Jack: Grime and Punishment
Painful pasts seem to be the staple of romance literature. Mopping up the pain and putting protagonists on a newer, happier track make up the plotlines of a long line of memorable books. This change of path from Maxfield’s St. Nacho’s series and a slew of stand-alones marks the first of the Brothers Grime series.
Former Orange County, California firefighter Jack Masterson feels a little like he’s under siege even though he’s recovered from his physical wounds after a debilitating on-the-job fall and has founded a company that cleans up crime scenes. While he isn’t perfectly happy with his life, he’ll live. Jack would like his police detective lover Dave Huntley to come out as a gay man and publicly acknowledge their affair, but Jack is pragmatic enough to understand that Dave isn’t ready for such a big step.
When Jack learns his high school lover, another closeted gay guy named Nick, has committed suicide, Jack goes to the scene of the crime in order to ask the next of kin if he (Jack) can clean up the bloody bathroom. Jack thinks he needs this for closure since Nick not only repelled him publicly in high school, but gathered a gang of friends to beat Jack nearly to death. Jack thinks cleaning the scene will rid him of his lingering anger and resentment.
But when he meets Nick’s gay cousin Ryan, who is a dead ringer for Nick, Jack is understandably upset. Ryan agrees to let Jack clean up the mess, but only if he too can participate. Even though Jack argues against Ryan’s assistance, Ryan assures him that as a hospital nurse, he’s seen even worse messes and has cleaned them up. Besides, Ryan too says he needs closure after Nick’s death.
So begins a relationship not quite made in heaven. In fact, the memories of the high school incident as seen from senior Jack’s and freshman Ryan’s viewpoints differ quite a bit. Many of the memories are tainted by their families’ status in the community—Ryan and Nick’s upperclass underpinnings and Jack’s more humble roots.
Since the story is told primarily from Jack’s viewpoint which is seemingly straightforward and reliable, readers will tend to accept that as reality. We sympathize with Jack who’s been through two catastrophic physical events and worked his way back from both of them. We want him to be the good guy even though Maxfield sends up flags that Jack is severely flawed.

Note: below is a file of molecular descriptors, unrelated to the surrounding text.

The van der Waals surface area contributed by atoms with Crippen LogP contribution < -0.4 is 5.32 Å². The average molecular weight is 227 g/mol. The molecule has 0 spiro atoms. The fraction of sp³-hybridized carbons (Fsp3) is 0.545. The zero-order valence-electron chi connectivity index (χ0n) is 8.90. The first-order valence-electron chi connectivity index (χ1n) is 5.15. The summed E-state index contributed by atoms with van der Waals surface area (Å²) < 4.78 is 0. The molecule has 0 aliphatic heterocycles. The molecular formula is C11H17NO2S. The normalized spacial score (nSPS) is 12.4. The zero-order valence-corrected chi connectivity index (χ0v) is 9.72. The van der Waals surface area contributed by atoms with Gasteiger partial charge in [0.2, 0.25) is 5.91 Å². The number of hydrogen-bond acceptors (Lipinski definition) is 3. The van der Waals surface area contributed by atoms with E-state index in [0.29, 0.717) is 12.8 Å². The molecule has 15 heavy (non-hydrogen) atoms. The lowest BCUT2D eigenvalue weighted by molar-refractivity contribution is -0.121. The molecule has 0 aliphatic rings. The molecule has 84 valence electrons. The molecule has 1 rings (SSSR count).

Ryan, on the other hand, is harder to like and sypathize with. As a reader I had problems understanding how he could be on Nick’s side since I’d accepted Jack’s version of previous events. As we learn more about Ryan’s place in his family, a family that disowned him when he came out to them, Ryan becomes more complex. All Ryan wants, just like Jack, is to be accepted and loved. It’s particularly heart-renching that Ryan is cousin to the closeted, self-hating Nick.
Poor, unhappy Nick, as a ghost, is the character hardest to come to terms with. I wanted to hate him since he and his friends attacked Jack. But since he committed suicide – which said to me that he was deeply tortured – I couldn’t hate him, but pity him.
The clincher for me is how Maxfield made me understand and like these flawed men. Ultimately there isn’t a good guy in this story, only two people who are struggling to live one day to the next knowing they may have let down someone they once loved.
As usual, Maxfield gives readers the excellent writing, intricate plotting, and believable characters we’ve come to expect. With each book, her novels just get better and better.